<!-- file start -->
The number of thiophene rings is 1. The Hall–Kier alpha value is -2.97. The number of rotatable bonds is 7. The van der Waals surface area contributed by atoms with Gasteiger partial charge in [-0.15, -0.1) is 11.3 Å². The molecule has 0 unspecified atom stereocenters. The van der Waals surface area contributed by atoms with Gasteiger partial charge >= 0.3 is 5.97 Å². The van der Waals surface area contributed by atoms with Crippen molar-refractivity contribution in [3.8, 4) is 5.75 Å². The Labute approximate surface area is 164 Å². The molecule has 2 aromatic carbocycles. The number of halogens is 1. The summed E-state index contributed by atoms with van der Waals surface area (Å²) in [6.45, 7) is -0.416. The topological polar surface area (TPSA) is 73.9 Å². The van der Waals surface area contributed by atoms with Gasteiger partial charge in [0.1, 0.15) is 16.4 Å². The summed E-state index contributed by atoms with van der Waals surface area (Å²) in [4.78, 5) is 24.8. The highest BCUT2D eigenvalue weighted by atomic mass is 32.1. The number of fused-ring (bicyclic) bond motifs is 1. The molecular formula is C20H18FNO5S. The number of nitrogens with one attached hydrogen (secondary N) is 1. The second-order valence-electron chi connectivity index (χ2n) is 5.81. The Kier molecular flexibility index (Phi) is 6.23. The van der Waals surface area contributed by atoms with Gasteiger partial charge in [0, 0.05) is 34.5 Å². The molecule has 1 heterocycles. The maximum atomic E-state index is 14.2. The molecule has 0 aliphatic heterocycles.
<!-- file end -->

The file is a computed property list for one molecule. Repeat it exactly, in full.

The number of thiophene rings is 1. The Hall–Kier alpha value is -2.97. The number of rotatable bonds is 7. The van der Waals surface area contributed by atoms with Gasteiger partial charge in [-0.15, -0.1) is 11.3 Å². The molecule has 0 unspecified atom stereocenters. The van der Waals surface area contributed by atoms with Gasteiger partial charge >= 0.3 is 5.97 Å². The van der Waals surface area contributed by atoms with Crippen molar-refractivity contribution in [3.8, 4) is 5.75 Å². The Labute approximate surface area is 164 Å². The molecule has 2 aromatic carbocycles. The number of halogens is 1. The summed E-state index contributed by atoms with van der Waals surface area (Å²) in [6.45, 7) is -0.416. The topological polar surface area (TPSA) is 73.9 Å². The van der Waals surface area contributed by atoms with Gasteiger partial charge in [0.1, 0.15) is 16.4 Å². The summed E-state index contributed by atoms with van der Waals surface area (Å²) in [4.78, 5) is 24.8. The highest BCUT2D eigenvalue weighted by atomic mass is 32.1. The number of fused-ring (bicyclic) bond motifs is 1. The molecular formula is C20H18FNO5S. The number of nitrogens with one attached hydrogen (secondary N) is 1. The second-order valence-electron chi connectivity index (χ2n) is 5.81. The Kier molecular flexibility index (Phi) is 6.23. The van der Waals surface area contributed by atoms with Gasteiger partial charge in [0, 0.05) is 34.5 Å². The molecule has 1 heterocycles. The maximum atomic E-state index is 14.2. The molecule has 0 aliphatic heterocycles.